There is no quick answer to this question, and dealing with behaviours for any child can be difficult, let alone stressful at times.  The range of behaviours that you see, I don't always suspect is "because of" Down syndrome.  Children of all types have behaviours that we don't always know why or where they come from.  Often when a child is so young, (6 years of age) the best things you can do, is reinforce good behaviours and target negative ones with constructive ways.  I often post about behaviour issues for children with Down syndrome, but I have to say, I use this suggestion for any child who I think needs any type of negative behaviour modified.

Here is a post that I put together earlier - see if these suggestions may work:

It seems that many mom's are having the same issues you are.  It's a tough one, because often there are roots to these behaviours that have nothing to do with Down syndrome, and other times, may be inflamed because of it.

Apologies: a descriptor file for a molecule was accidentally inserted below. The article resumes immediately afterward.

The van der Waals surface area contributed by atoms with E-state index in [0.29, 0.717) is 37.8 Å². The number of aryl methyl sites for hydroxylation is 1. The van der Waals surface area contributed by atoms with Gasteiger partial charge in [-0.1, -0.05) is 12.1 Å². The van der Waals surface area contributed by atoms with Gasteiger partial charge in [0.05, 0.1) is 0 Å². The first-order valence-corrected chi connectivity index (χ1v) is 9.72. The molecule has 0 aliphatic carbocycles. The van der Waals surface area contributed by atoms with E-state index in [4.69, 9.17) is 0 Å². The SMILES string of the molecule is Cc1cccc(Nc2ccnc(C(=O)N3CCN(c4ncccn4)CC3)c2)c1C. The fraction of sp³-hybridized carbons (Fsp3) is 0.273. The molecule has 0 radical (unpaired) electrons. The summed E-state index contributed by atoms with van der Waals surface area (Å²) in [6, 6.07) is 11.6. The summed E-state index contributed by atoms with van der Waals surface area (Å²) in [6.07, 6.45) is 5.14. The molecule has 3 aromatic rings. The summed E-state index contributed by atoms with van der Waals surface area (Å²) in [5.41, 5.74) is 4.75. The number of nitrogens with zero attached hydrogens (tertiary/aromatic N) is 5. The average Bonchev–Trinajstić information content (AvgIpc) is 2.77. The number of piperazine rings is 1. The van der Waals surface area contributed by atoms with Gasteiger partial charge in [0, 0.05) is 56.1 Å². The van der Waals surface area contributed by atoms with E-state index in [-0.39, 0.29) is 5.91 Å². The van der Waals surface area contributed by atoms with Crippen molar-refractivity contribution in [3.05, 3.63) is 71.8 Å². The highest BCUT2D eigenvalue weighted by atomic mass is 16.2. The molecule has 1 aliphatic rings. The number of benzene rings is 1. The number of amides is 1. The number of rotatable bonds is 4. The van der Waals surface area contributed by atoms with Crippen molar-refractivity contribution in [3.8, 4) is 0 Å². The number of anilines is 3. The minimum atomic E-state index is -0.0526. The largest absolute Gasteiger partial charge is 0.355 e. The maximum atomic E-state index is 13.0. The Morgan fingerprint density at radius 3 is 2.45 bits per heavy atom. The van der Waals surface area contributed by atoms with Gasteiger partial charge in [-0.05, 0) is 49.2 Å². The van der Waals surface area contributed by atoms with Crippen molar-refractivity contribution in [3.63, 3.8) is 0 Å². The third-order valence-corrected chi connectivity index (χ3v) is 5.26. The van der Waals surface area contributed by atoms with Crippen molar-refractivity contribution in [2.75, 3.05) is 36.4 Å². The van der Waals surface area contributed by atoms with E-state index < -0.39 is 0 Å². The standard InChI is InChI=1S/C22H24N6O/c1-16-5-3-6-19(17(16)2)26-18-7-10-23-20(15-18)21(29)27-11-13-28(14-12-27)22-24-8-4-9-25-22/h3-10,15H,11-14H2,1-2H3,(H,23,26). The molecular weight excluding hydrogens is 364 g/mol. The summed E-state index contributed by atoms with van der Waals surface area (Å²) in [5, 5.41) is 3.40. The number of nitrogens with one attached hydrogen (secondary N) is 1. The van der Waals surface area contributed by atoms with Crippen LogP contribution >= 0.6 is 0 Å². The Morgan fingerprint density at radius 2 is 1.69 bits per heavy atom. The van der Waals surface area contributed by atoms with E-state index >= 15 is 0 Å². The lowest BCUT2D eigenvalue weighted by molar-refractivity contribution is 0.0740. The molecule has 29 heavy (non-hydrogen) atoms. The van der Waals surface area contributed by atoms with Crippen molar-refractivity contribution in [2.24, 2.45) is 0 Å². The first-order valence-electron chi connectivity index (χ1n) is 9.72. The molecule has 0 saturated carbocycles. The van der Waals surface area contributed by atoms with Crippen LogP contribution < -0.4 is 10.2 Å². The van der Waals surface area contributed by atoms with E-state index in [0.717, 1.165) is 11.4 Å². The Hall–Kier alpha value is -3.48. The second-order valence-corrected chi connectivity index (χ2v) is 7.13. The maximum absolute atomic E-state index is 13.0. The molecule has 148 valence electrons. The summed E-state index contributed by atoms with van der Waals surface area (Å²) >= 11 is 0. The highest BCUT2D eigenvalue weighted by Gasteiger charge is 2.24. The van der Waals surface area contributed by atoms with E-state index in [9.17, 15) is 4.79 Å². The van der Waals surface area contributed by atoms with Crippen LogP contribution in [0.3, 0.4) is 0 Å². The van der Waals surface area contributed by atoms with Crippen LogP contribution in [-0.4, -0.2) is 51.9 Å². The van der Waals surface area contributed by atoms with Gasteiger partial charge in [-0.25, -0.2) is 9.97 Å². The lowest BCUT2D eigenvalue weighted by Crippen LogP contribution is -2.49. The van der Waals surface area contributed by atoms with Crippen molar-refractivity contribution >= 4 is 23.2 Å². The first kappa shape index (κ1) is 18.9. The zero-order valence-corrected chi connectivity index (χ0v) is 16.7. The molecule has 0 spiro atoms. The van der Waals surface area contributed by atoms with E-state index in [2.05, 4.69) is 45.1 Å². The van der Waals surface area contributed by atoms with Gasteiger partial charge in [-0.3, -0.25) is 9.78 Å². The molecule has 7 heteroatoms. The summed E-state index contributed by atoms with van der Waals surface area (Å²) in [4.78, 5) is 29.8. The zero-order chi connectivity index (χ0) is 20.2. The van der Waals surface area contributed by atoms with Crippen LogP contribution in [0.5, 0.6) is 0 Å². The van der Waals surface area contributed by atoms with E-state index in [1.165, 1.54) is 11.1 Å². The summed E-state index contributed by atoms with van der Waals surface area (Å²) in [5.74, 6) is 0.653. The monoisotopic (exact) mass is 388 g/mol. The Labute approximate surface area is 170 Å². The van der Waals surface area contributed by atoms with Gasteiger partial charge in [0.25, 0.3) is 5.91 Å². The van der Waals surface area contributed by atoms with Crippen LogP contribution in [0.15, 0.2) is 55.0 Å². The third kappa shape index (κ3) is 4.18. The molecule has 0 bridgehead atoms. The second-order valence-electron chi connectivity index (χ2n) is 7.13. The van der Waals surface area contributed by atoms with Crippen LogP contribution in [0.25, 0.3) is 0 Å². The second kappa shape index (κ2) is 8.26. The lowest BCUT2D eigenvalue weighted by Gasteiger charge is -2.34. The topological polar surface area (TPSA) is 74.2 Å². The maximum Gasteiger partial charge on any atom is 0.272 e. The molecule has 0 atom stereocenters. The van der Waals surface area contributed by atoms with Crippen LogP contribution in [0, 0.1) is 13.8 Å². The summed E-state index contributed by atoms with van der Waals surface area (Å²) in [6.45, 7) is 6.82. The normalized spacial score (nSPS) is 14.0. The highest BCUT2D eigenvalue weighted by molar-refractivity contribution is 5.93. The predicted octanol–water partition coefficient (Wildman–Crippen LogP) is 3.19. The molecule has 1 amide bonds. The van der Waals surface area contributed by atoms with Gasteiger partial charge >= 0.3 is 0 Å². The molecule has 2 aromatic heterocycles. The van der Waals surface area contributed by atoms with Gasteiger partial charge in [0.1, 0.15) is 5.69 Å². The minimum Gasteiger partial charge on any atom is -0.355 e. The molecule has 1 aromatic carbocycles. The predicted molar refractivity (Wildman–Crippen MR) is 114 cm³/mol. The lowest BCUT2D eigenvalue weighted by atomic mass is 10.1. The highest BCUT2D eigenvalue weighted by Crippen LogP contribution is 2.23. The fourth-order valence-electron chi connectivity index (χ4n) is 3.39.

It sounds like your child needs to exert this additional energy in a different and constructive way.  I often ask mom's who have issues with behaviour to look at a post I put together regarding behaviour, where choosing an outlet such as high level activities might help.  Your son is the perfect age to begin in the type of activity that I mention in my post of some time ago (Aggression & Behaviour Issues in children with Ds.)
You can read it here:
Take a look at the post and see if this is an idea that you might be able to pursue.  I have many mom's from my parent group that talk about everything from newborns to adult children with Down syndrome.  I often ask my friend who is a PT Therapist for Down syndrome and also an Aunt of a nephew who has Ds, and I have put together something new for my parent group.  It is a modified reward chart, that can help instill good, and acceptable behaviours while also curbing the negative ones that we would all like our children to have.